It turns out the hairyflower wild petunia has God-given athletic skills. The unassuming purple flower shoots seeds that spin up to 1,660 times per second—the fastest known rotation of any plant or animal—according to research published this week. The spin helps the petunia seeds fly farther, increasing the plant’s ability to reproduce and spread. A team of researchers from Pomona College in California used high-speed cameras that record 20,000 frames per second to analyze the seed flinging. They found little hooks inside the flower’s podlike fruit help fling the tiny disc-shaped seeds at speeds of more than 30 feet per second. And while the scientists assumed the seeds would travel like a Frisbee—horizontally with forward spin—they discovered they actually travel vertically with backspin, a trait studies concluded actually stabilizes the seeds and reduces drag. —K.C.

Running behind

A political dispute between Serbia and Kosovo means millions of Europeans this week are running six minutes behind schedule. The quarrel, which centers on unpaid energy bills in Kosovo, is sapping a small amount of energy from the local grid. That grid is connected to a 25-nation electrical network called the European Network of Transmission System Operators for Electricity (ENTSO-E), causing a small deviation from Europe’s standard 50 Hz frequency in countries across Europe. The result: electric clocks that keep time by the power system’s frequency, rather than built-in quartz crystals—think radio alarms and oven clocks—have fallen behind by about six minutes since mid-January. ENTSO-E is working on a technical solution, but has encouraged European officials to address the political problem at the heart of the deviation. Thankfully, slow clocks seem to be the only risk if the deviation continues, according to ENTSO-E spokeswoman Claire Camus. —K.C.

Lynde Langdon

Lynde is a WORLD Digital assistant editor and reports on popular and fine arts. She lives in Wichita, Kan., with her husband and two daughters. Follow Lynde on Twitter @lmlangdon.

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Comments

  • VSKluth's picture
    VSKluth
    Posted: Thu, 03/08/2018 04:53 pm

    Hawkings' proposition that "that time is finite but has no boundaries" is patently flawed, as the very definition of "finite" requires a boundary. Einstein taught us that time requires matter; thus, no time means no matter, either.  Upon what would some pre-existent laws of physics operate?  Again - nonsense.  Too many secular scientists readily endorse such contradictions; in fact, it seems the PhD candidate with the most obfuscated explanation of contradictory ideas is a genius. Foolishness prevails under the guise of great insight and wisdom.

  • Vista48
    Posted: Thu, 03/08/2018 06:41 pm

    Pure drivel. The problem with astrophysicists is that they are not true scientists. They are more postulationists, and what they postulate does not even qualify as theory since they are not falsifiable and do not predict anything that can be measured. The more that is uncovered by real observation and backed up by logical explanation, the more esoteric their arguments become. To say that there is nothing south of the South Pole proves nothing about the origin of the universe, and stands in ignorance of things like the magnetosphere. My prediction: they will continue to proffer more complex and unintelligible ideas because it gives them something to hide behind, while they tell us we are too stupid to understand it.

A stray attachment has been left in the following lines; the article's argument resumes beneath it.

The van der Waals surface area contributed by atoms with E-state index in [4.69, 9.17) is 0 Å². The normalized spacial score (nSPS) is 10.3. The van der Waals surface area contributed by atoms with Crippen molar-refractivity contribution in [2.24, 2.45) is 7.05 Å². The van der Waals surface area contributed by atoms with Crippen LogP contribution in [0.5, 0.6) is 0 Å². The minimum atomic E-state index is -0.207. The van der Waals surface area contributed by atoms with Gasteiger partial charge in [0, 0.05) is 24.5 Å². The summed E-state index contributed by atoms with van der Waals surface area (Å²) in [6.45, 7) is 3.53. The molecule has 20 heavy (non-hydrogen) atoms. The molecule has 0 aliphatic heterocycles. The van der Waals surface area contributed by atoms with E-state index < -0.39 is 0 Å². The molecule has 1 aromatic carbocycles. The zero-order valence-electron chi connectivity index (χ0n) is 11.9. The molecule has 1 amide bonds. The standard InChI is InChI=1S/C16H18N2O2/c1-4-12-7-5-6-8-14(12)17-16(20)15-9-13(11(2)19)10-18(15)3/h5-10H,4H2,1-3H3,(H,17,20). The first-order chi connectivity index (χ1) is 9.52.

• John Cogan's picture
    John Cogan
    Posted: Fri, 03/09/2018 12:54 am

    I do not understand why Hawking thinks he has proven anything. He gave us an analogy. Analogies are not proofs. And VSKluth is correct. The laws of physics describe the actions of astronomical bodies, they don't tell the bodies how to act. They are descriptive, not prescriptive. So, no heavenly bodies, no laws of physics. I suspect Hawking and Tyson are frantically scrambling to evade the existence of a Creator, a God before whom they must one day stand in judgment.

  • vantil
    Posted: Fri, 03/09/2018 08:31 am

    As briefly noted in the article, claiming the "the laws of physics" guided what happened AtThe Beginning seems to be downright silly as one must wonder Where The Laws of Physics came from.  To paraphrase from Chesterton:  "When a man stops believing in God he doesn’t then believe in nothing, he believes anything."

  • Laura W
    Posted: Sat, 03/10/2018 02:53 am

    You all are probably right in principle, but be careful about assuming too much about the merits of a theory based on a highly simplified summary written by someone else. Sometimes real science doesn't lend itself well to concise summaries either.

  • DakotaLutheran
    Posted: Sat, 03/10/2018 03:29 pm

    "Hawking says the no-boundary theory refutes the possibility of a creator. Although time had a beginning, the laws of physics existed before time, he argues." Wow! That's quite an assertion. If we can take this to accurately reflect Hawking's position, it is closely alligned with some form of Axiarchism or Platonism. The Laws (or Ideals) somehow "exist" prior to their instantiation. What is meant by their "existence"? Are they what we would call immaterial, and as immaterial, then eternal? In what way and in what manner do the eternal forms and truths communicate with the instaniated world? From whence comes the "material," or does it somehow emerge from the eternal law? If Hawking actually holds this position, he is not far from theism. What is significantly lacking is any teleology, something still possible without speaking of a "personal" deity.